Pacific Island Nation Fiji Slammed by Destructive Cyclone

fiji-cyclone

A severe tropical cyclone packing “very destructive winds” up to 177 mph made landfall on the island of Viti Levu in Fiji early Sunday as the Pacific island nation hunkered down for heavy rain, thunderstorms and widespread sea flooding.

The U.S. Joint Typhoon Warning Center said gusts from Cyclone Winston were reaching 224 mph.

“As a nation, we are facing an ordeal of the most grievous kind,” Fiji’s Prime Minister Voreqe Bainimarama wrote on Facebook. “We must stick together as a people and look after each other.”

Fiji, with a population of around 860,000 people, is located about 2,700 miles east of Australia between the island nations of Vanuatu and Tonga.

Cyclone Winston was threading its way between the two main populated islands of Vanua Levu to the north and Vitu Levu to the South, which is home to the capital Suva.

The Fiji Meteorological Service warned residents of northwestern Viti Levu to expect “very destructive hurricane force winds.”

The Nadi weather service reported near midnight local time that the eye of the cyclone was slowing down and moving away from Fiji and would be reduced to storm winds in the next few hours, according to senior forecaster Amit Singh, the Fiji Times reports.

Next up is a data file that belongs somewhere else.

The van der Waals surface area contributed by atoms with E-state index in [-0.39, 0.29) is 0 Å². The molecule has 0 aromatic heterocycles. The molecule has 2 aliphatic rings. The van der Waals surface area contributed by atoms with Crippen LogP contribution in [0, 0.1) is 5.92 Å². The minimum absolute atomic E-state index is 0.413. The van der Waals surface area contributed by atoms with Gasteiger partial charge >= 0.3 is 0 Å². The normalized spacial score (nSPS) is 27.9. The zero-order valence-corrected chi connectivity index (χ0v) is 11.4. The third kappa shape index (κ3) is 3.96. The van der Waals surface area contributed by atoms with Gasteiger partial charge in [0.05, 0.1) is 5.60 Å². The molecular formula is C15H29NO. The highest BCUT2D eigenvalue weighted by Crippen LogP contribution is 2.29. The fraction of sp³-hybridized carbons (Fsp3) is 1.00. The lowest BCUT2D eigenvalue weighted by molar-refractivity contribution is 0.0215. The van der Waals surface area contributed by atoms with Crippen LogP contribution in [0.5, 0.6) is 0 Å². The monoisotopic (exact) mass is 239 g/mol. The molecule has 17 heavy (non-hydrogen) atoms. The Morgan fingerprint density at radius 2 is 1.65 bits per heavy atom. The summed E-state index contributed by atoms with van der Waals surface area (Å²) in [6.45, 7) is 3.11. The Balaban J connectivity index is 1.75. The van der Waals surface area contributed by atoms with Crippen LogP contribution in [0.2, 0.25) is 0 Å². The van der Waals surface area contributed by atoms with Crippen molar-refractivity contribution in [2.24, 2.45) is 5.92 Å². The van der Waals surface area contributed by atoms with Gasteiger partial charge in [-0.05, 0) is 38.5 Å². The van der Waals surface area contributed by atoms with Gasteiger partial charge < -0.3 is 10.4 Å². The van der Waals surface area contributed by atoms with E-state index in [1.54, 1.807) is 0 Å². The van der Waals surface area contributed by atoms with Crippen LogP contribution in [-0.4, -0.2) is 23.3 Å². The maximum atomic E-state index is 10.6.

Many domestic and international flights had been canceled. Authorities were urging people to secure their homes and not venture outside.

Bainimarama said the island’s evacuation centers were operational and the government was prepared to deal with a potential crisis but expressed concern that some people in the cities weren’t taking the threat seriously enough.

The Fiji Times newspaper reported some damage, including a roof being blown off one home, from some of the nation’s smaller islands to the east as the cyclone began to strike there.

The Times said there had been a run on supermarkets and stores as people stocked up on essential supplies and that a 5 p.m. curfew had been placed on all public transportation, including buses, minibuses and taxis.

SOURCE: Doug Stanglin
USA TODAY